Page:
Think that's an isolated incident? Well, here are some choice comments about one woman who talks about games on Twitter. Not a major industry player, not an outspoken critic, just some random woman who talks about games:
Okay, but that's from 8chan, the internet equivalent of an abandoned gas station now used to sell heroin. No one takes them seriously, right? It's like letting a child's insults get to you. Okay, well, what about this fun little indie game called Kill The Faggot?
The perfect game for people to shockingly declare "Hilarious!" without realizing they're the punchline.
It's a shooting gallery where you get points for killing gay people, even more points for killing trans people, and lose points if you kill straight people (don't worry, you can tell them apart by their clothes). It was pitched as a way for people who "hate gays" to "unleash your frustration on the 'LGBT' community." Eh, they're probably only trying to be shocking, right? It's not like they really get murderous toward transgender people. Well, here's someone encouraging 23-year-old game developer Rachel Bryk to commit suicide ...
... and here's the reaction after she did:
That's the atmosphere trans gamers exist in. But the brief inclusion of a minor trans character in a game is seen as an unforgivable act of hyper-aggression in the other direction. Sure.
With The Rage Comes Progress
The most ridiculous part of all this is that, in terms of what they want the games to offer, trans people are asking for virtually nothing here. This isn't some demand for wholesale, multi-million-dollar changes in how the industry does business. In the survey, there was a general consensus that, in games like Fallout 4 where you can customize your character, some slight tweaks would do the trick. Modern character creators are extremely robust, so if developers can let you make everyone from Bob Ross to an 1800s strongman who fought Freddy Kruger ...
"Now lets paint the happy little super mutant with a nice even coating of hot lead."
... it shouldn't be that hard to throw in a few more options and pronouns. As one respondent pointed out, "Personally I would get the most enjoyment out of a game that made the trans experience a casual thing. Being able to make a dude without an Adam's apple or a lady with broad shoulders and square jaw is good enough for me." It won't fix gamers' attitudes toward trans people, but it would inch them ever so closer to having to acknowledge that trans people are a thing, both in the game world and the real one.
The good news is we probably wouldn't have had this discussion a few years ago. Not because transphobia wasn't an issue, but because not enough people cared. The fact that we rattled off dozens of examples of hate is, weirdly, an improvement from when it would have gone unnoticed by everyone except the targets. Transphobia used to be the default, not something worth taking note of and calling out. It's also a good sign that Amber was able to write Mizhena into that game without any issues on the developers' end. "The process was smooth internally. No one raised concerns over her backstory. The potential for internet storms certainly adds some tension to those decisions, but Beamdog's always been about great stories. That's not going to change."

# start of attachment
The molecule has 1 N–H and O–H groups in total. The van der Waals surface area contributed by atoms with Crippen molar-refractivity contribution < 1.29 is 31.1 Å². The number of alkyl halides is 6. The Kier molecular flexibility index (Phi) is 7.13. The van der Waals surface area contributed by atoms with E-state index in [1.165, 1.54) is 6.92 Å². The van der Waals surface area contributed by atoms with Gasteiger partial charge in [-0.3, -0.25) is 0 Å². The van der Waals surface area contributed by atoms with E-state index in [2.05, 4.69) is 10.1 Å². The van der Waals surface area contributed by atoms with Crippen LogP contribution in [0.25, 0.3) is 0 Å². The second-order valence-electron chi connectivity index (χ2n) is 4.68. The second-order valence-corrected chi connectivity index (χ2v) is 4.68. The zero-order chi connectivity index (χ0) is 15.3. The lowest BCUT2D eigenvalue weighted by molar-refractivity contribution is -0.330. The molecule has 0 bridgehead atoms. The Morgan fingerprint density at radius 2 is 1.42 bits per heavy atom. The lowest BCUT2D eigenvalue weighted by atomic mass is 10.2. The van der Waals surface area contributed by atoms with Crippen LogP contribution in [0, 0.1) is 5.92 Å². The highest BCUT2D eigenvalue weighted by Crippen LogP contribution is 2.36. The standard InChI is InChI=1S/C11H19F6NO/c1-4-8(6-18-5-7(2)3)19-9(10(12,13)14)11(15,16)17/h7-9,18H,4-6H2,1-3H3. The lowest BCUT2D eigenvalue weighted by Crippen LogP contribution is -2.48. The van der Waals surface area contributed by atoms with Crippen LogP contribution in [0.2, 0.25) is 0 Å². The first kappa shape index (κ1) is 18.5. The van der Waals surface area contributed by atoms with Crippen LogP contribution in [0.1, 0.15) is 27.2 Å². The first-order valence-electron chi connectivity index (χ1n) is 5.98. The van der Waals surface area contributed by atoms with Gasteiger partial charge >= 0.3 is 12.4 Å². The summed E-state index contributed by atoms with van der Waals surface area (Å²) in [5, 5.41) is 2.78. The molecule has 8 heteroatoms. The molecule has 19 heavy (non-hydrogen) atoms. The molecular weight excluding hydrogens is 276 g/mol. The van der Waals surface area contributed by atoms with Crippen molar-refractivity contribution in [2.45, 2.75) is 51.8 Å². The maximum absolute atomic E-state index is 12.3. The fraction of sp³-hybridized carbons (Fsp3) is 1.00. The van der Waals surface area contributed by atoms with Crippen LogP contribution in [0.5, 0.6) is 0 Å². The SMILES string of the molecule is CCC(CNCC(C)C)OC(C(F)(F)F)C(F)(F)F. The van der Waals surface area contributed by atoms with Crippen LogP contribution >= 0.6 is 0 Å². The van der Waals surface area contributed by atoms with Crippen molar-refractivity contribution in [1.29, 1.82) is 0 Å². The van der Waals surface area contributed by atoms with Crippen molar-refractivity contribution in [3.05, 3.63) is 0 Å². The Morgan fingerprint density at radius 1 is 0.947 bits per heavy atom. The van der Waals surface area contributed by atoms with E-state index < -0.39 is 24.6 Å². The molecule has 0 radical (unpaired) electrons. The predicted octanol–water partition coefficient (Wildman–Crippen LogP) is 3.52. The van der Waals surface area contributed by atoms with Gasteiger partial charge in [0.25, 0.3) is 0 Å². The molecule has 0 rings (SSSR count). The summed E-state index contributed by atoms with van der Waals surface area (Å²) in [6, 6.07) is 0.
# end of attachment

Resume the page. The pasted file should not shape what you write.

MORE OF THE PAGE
This is what progress looks like. Advancement is met with walls of fiery hate hiding behind a thin veneer of "tradition" or not wanting to get "political" ...
... as if demanding depictions of trans people be prohibited isn't itself a political stance. Every civil rights movement in history has been met with this exact response ("An interracial couple on a sitcom? Why do you have to interrupt my entertainment to shove politics down my throat!?"). In virtually every case, a decade later, those same people will claim they were on board all along. 15 years after boycotting her show, JCPenney hired Ellen DeGeneres as their spokesperson.
In every case, what the enraged protesters can't seem to grasp is that for audience members who are a part of the marginalized group, their exclusion is what breaks the fantasy -- what's supposed to be fun escapism becomes a reminder that the real world is trying its best to render them powerless and invisible. Every gamer wants to slay monsters, to be that cooler version of themselves. And as one trans gamer told us, that's what the best games do. They let anyone, regardless of how reality treats them, feel awesome. "My first forays into presenting as a gender other than the one I was assigned at birth were in games. I remember Professor Birch of Pokemon Sapphire fondly for being the first person to ask me 'Are you a boy or a girl?' and then accepting my answer without objections."
"Hey, you're alright for a member of the massive child-exploiting energy cartel."
All they need from the rest of the gaming community is for them to do nothing at all -- to simply not fly into a rage at the mere mention of their existence. Is that too much to ask?
Seriously, is it?
Zoroastrianism used to be one of the biggest religions in the world, but their idea of heaven had a slight twist on it: To get there you'd have to cross a bridge, sometimes rickety, sometimes wide and sturdy. If you fell off, you'd go to the House of Lies for eternity. Fun! Not terrifying at all! This month, Jack, Dan, and Michael, along with comedians Casey Jane Ellison and Ramin Nazer discuss their favorite afterlife scenarios from movies, sci-fi, and lesser-known religions. Get your tickets here, and we'll see you on the other side of the bridge!
For more insider perspectives, check out 5 Ways The Gaming Industry Is Way More Sexist Than You Think and 5 Things I Learned Making The Biggest Flop In Game History.